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Strangers raise over $60K in tips for airport pianist after Instagram influencer shares his story

Carlos Whittaker decided to surprise Tonee and asked his followers to send in any amount of money as tips, that he would then transfer to Tonee before catching his flight.

Strangers raise over $60K in tips for airport pianist after Instagram influencer shares his story
Image Source: Instagram/Carlos Whittaker

When they say everything happens for a reason, it seems hard to believe. But a heartwarming incident exemplifying this saying has managed to change one man's life overnight.

Carlos Whittaker is a Nashville-based author, podcaster, and motivational speaker. After an event he was supposed to go to got canceled, he was going back home. He was disappointed since it would cost him money. At the Atlanta airport, he decided to grab a bite before his flight which was in about 45 minutes. There he chanced upon the airport's pianist, joyfully playing tunes for the moving crowd of people going to different places.



Whittaker shared the pianist's performance on his Instagram where he has over 200K followers. He could not help but admire the pianist's passion for playing his tunes irrespective of who was listening. He noted how no one was paying attention to the tunes and decided he would do more than just enjoy his music from afar. He also noticed how his tip jar barely had any money in it. So Whittaker decided to walk up to the man and struck a conversation with him. He learned that his name was Tonee Valentine (real name Carter) and asked him if he had Venmo or Cash App so he could transfer a huge tip for playing the piano so brilliantly.



Through his conversation, he also found out about Tonee's colorful past and difficult present life. Tonee "has kidney disease and is on dialysis 9 hours every night but still comes into work every day to play" he explained in the caption of the video he posted on Instagram that has now gone viral. He then decided to surprise Tonee before his flight. He asked his followers to send in any amount of money as tips that he would then transfer to Tonee before catching his flight. In less than an hour, Whittaker had received about $10,000. "I love it when we show the talking heads who make a living stoking outrage that there’s a better way to be human. This is it," he said of his followers' quick response to help a man out.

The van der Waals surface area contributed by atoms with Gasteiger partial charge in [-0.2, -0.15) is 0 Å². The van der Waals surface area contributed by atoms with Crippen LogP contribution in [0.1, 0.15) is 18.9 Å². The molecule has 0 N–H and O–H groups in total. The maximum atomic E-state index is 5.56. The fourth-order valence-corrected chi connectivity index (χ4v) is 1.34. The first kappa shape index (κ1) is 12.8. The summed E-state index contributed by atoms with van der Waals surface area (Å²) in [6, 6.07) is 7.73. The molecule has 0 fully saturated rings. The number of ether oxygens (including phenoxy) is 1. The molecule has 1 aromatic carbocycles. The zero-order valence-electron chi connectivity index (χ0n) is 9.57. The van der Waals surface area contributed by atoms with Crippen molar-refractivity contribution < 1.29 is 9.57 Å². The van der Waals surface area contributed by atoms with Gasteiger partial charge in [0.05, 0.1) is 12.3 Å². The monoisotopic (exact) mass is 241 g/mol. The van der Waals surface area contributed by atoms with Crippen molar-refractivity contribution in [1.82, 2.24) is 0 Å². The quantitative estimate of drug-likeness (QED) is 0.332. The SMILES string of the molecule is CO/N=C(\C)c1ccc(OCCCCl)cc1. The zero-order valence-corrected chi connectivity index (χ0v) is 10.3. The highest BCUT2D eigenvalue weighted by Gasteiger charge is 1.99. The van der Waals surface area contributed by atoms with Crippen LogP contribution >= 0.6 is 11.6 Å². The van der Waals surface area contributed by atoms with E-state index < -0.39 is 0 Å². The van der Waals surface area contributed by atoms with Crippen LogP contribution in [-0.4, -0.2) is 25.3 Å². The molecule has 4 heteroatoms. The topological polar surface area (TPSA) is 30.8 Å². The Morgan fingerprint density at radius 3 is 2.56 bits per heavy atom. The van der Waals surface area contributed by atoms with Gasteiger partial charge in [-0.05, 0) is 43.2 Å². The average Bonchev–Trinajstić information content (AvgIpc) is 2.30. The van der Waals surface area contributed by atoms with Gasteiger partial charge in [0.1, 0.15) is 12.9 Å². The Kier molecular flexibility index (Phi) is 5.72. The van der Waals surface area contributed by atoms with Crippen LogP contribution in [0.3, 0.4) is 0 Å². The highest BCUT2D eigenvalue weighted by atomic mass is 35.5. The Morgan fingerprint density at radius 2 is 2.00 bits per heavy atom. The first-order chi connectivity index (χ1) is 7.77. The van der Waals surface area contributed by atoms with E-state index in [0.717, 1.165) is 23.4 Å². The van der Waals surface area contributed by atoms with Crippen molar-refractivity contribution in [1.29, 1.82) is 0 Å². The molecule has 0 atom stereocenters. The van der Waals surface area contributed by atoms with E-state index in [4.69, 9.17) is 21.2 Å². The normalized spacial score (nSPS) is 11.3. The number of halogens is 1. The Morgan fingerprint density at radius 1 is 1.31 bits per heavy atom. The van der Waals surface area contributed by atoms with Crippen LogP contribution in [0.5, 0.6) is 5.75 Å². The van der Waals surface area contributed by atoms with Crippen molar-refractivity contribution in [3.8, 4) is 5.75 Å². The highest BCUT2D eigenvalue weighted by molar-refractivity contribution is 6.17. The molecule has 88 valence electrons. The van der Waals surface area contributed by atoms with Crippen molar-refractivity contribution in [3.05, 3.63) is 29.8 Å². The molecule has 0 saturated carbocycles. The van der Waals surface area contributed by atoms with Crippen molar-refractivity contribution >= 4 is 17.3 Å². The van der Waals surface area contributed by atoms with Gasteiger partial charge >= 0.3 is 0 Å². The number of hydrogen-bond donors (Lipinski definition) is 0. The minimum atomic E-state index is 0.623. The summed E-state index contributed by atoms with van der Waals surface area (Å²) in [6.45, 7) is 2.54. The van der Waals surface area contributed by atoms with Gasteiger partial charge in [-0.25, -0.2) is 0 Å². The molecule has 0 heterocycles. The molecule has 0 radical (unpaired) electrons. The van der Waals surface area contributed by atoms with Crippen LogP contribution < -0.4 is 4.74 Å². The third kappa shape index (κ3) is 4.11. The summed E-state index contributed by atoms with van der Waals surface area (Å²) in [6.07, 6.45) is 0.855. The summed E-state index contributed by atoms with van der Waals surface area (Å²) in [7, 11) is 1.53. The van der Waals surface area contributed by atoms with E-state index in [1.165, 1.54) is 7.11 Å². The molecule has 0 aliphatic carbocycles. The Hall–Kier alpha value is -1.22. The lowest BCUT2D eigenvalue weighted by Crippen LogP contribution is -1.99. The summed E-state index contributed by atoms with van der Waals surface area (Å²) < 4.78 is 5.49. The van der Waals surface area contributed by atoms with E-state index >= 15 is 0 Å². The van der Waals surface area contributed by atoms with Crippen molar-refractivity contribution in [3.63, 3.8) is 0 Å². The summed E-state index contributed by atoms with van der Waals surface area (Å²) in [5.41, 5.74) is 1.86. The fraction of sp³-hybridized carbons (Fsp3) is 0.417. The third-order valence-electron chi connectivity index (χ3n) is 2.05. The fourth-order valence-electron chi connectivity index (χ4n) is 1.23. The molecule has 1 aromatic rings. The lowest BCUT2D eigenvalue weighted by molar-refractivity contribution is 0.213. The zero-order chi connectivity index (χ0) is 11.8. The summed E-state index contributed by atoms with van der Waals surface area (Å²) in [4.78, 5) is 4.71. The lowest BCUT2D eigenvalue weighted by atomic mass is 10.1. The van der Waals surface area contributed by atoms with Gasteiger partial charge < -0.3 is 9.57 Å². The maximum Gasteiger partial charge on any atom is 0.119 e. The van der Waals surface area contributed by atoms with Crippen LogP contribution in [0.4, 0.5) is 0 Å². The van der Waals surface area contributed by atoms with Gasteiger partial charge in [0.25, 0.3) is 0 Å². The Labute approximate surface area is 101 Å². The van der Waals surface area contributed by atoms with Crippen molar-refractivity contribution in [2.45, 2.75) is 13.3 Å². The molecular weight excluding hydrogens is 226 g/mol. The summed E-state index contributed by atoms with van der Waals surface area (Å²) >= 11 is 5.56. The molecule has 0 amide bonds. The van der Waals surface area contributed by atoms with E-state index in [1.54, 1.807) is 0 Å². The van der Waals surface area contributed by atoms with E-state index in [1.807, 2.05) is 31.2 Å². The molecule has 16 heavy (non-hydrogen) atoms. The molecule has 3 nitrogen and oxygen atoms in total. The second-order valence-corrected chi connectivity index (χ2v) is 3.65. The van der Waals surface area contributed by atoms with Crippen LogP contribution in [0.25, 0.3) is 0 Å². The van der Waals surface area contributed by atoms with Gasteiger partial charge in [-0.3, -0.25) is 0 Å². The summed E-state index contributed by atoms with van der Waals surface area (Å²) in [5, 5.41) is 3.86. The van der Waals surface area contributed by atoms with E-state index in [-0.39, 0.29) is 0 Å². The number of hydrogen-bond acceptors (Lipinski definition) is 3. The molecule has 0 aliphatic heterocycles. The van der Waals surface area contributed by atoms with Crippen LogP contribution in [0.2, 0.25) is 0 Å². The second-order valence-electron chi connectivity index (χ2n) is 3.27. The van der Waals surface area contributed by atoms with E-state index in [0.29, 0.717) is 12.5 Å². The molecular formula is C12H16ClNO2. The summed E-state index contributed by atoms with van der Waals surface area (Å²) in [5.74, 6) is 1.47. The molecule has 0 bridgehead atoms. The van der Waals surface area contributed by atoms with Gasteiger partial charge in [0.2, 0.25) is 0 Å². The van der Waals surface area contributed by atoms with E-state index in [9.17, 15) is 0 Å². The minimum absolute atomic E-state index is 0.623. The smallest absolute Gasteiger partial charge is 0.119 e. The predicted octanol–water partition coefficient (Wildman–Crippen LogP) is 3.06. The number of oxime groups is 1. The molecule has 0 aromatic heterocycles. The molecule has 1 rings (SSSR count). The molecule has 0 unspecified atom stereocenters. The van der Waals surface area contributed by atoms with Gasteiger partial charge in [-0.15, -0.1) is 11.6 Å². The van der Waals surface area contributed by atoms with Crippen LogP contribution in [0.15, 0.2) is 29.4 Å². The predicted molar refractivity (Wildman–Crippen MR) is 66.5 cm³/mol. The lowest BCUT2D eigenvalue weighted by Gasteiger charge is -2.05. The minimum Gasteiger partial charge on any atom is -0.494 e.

“He asked me: Do I have hope in humanity?” Tonee told The Washington Post. “And I told him no. I didn’t see it.” He then added, “Of course, that changed.” Whittaker then called Tonee over and said, “They just deposited $10,000,” to which an incredulous Tonee said, “Who’s they?” Whittaker then explained, “170,000 strangers that loved your piano playing. I asked them to give you money, and in 35 minutes — because you’re a great human being, and you’re changing people’s lives when you do this, and you’re so sincere, and people love you — I got it in my Venmo.” 


Tonee was touched by the gesture and teared up. Whittaker let him know that he would leave his Cash App details on his Instagram bio so people could continue to contribute for the rest of the day. Over the span of two days, people came together to raise $61,000 for Tonee. “This guy, Carlos Whittaker, blew into my life like a tsunami,” he said. “I was having a typical day at work, and now, I’ve been blessed by this man and his followers.” He hopes to pay this generosity forward and also get an oil change for his car. 



Tonee, who has been playing the piano since he was five, decided to make it his profession and for 11 years he traveled across 87 countries later as a pianist on cruise ships. But in 2008, it was revealed that his kidneys were functioning at just 10%, turning his life upside down. "I have to do what I have to do to live. But I'm so happy because when I'm not going through dialysis, I'm not going through heart problems, brain tumors, or cancer. Maybe I don't have working kidneys, but I get up and go to work every day," he told ABC 7. "Yes, my life is a little inconvenient and yes, it isn't what it used to be. No, I don't have any strength and yes, I'm weak sometimes and a lot of my days aren't good, but damn I'm here. I'm happy. Hell yeah, I'm the happiest person I know."



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